Excerpt from Argus Global Markets’ Opec+ Vienna Special Report: Iraq and Nigeria are coming under increased pressure to comply with their output targets.
Deeper output cuts for the Opec+ group are likely to frustrate some member countries that have struggled to meet their commitments.
Iraq and Nigeria have struggled to meet output targets this year, and both expressed reservations about deeper cuts before the Opec/non-Opec meetings in Vienna on 5-6 December. But they have been under pressure to comply, particularly from Saudi Arabia, whose oil minister Prince Abdulaziz bin Salman, says it will only continue to cut production when others commit to their quotas.
Iraq's oil minister Thamir Ghadhban presented Opec with a detailed plan to reach full compliance with the previous agreement by December. But Iraq's output was 120,000 b/d above its original 4.51mn b/d quota in November, and Ghadhban still says it will reach compliance "soon". The minister ordered state-owned oil firms on 6 December to reduce output in line with the quota. Iraq's new production quota of 4.462mn b/d for the first quarter will lower exports by up to 150,000 b/d, Ghadhban says.
Baghdad has long hidden behind its lack of control over the semi-autonomous Kurdish region's growing production to explain part of its non-compliance, a view Ghadhban restated in Vienna on 6 December. Ghadhban signalled newfound stability through claims that the Kurdistan Regional Government (KRG) has pledged to cap output at 450,000 b/d. Kurdish sources say there is no such deal and Ghadhban appears to be turning a blind eye to the region's plans to increase output. "As far as I know, there is no significant increase forecast for [the KRG] in 2020," Ghadhban says. KRG production already exceeds 470,000 b/d and plans by firms operating in the region could add at least 50,000 b/d next year.
Iraq's commitment to several projects designed to boost production and export capacity also raises questions about its ability to fully comply with the new quotas. It has invested in a "fast-track solution" to boost export capacity with a 4-6 month target to complete its Sea Line 3 pipeline, aimed at replacing old infrastructure. This will be followed by a "permanent" solution, Ghadhban says. The capacity of Sea Line 3 falls to 700,000 b/d from 2.2mn b/d without a sufficient pumping station, which the oil ministry aims to complete by 2022 at the earliest. This would add to Iraq's operational export capacity of 3.7mn b/d.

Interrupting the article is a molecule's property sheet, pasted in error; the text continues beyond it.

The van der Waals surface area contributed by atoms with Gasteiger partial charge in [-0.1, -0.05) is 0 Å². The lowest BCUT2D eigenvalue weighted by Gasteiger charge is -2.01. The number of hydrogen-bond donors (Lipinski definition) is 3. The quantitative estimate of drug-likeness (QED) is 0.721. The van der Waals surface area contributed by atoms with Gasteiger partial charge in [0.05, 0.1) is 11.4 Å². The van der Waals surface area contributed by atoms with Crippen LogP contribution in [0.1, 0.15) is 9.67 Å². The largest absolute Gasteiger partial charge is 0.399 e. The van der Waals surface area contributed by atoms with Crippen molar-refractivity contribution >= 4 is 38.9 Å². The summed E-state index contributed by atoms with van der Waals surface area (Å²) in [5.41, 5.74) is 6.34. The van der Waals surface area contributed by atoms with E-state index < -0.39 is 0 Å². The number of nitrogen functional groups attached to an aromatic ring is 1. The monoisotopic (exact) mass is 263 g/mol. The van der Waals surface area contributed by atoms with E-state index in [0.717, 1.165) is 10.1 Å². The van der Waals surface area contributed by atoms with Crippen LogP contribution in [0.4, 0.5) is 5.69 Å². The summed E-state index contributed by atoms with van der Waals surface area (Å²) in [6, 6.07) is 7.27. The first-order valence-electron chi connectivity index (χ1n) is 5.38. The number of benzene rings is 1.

Wise for the people
Iraq is also pressuring ExxonMobil to speed up the long-delayed Southern Iraqi Integrated Project (SIIP) to develop southern oil fields and associated pipeline and storage infrastructure. Part of the urgency is the need to put policies in place before Iraqi cabinet changes. A new government must be in power by mid-January after prime minister Adel Abdul-Mahdi's resignation. "Any new government should think seriously about adopting a very wise [oil] policy that will maximise the revenue for the people of Iraq," Ghadhban says.
Nigeria has also struggled with compliance since joining the Opec+ agreement in December 2018. It was exempt from the previous deal in recognition of unrest disrupting production. Under the new agreement, its cut increases by 21,000 b/d, meaning it will have to curb output by 140,000 b/d from November levels to comply. The current crude price of around $60-65/bl is "good" for Nigeria, oil minister Timipre Sylva says. Nigeria's initial limit of 1.69mn b/d was lifted to 1.77mn b/d in early July, backdated to 1 June.
Nigeria says it reached full compliance by the end of November, but this has been complicated by the ministry classifying crude from the 200,000 b/d Egina field as a condensate, despite provisional crude assays identifying it as a 27°API crude. Egina still needs to undergo an Opec classification process.
This blog is an excerpt from the Opec+ Vienna Special Report section of the 06 December 2019 edition of Argus Global Markets, a weekly report containing vital insight into the latest international oil market developments. Click here to view the full special report as a PDF.